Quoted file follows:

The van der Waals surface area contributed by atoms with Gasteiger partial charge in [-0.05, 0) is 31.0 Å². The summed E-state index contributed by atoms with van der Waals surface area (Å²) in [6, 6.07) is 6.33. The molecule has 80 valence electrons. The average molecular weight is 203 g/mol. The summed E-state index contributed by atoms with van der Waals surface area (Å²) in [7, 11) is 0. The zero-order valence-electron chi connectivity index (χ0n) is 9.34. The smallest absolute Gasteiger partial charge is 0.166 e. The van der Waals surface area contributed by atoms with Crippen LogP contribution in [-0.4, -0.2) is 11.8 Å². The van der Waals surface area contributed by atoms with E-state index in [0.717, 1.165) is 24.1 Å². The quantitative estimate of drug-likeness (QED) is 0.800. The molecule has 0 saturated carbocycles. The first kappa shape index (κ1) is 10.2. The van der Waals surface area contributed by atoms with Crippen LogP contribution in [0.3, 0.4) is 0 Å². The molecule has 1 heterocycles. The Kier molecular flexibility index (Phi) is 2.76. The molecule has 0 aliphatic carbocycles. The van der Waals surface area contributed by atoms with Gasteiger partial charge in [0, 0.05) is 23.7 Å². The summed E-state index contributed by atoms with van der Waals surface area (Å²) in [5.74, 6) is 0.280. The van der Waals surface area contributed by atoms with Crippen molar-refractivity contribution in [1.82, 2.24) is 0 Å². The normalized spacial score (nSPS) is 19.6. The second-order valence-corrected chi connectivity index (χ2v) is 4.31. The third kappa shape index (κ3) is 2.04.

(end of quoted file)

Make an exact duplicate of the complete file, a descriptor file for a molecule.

The van der Waals surface area contributed by atoms with Gasteiger partial charge in [-0.05, 0) is 31.0 Å². The summed E-state index contributed by atoms with van der Waals surface area (Å²) in [6, 6.07) is 6.33. The molecule has 80 valence electrons. The average molecular weight is 203 g/mol. The summed E-state index contributed by atoms with van der Waals surface area (Å²) in [7, 11) is 0. The zero-order valence-electron chi connectivity index (χ0n) is 9.34. The smallest absolute Gasteiger partial charge is 0.166 e. The van der Waals surface area contributed by atoms with Crippen LogP contribution in [-0.4, -0.2) is 11.8 Å². The van der Waals surface area contributed by atoms with E-state index in [0.717, 1.165) is 24.1 Å². The quantitative estimate of drug-likeness (QED) is 0.800. The molecule has 0 saturated carbocycles. The first kappa shape index (κ1) is 10.2. The van der Waals surface area contributed by atoms with Crippen LogP contribution in [0.3, 0.4) is 0 Å². The molecule has 1 heterocycles. The Kier molecular flexibility index (Phi) is 2.76. The molecule has 0 aliphatic carbocycles. The van der Waals surface area contributed by atoms with Gasteiger partial charge in [0, 0.05) is 23.7 Å². The summed E-state index contributed by atoms with van der Waals surface area (Å²) in [5.74, 6) is 0.280. The van der Waals surface area contributed by atoms with Crippen molar-refractivity contribution in [1.82, 2.24) is 0 Å². The normalized spacial score (nSPS) is 19.6. The second-order valence-corrected chi connectivity index (χ2v) is 4.31. The third kappa shape index (κ3) is 2.04.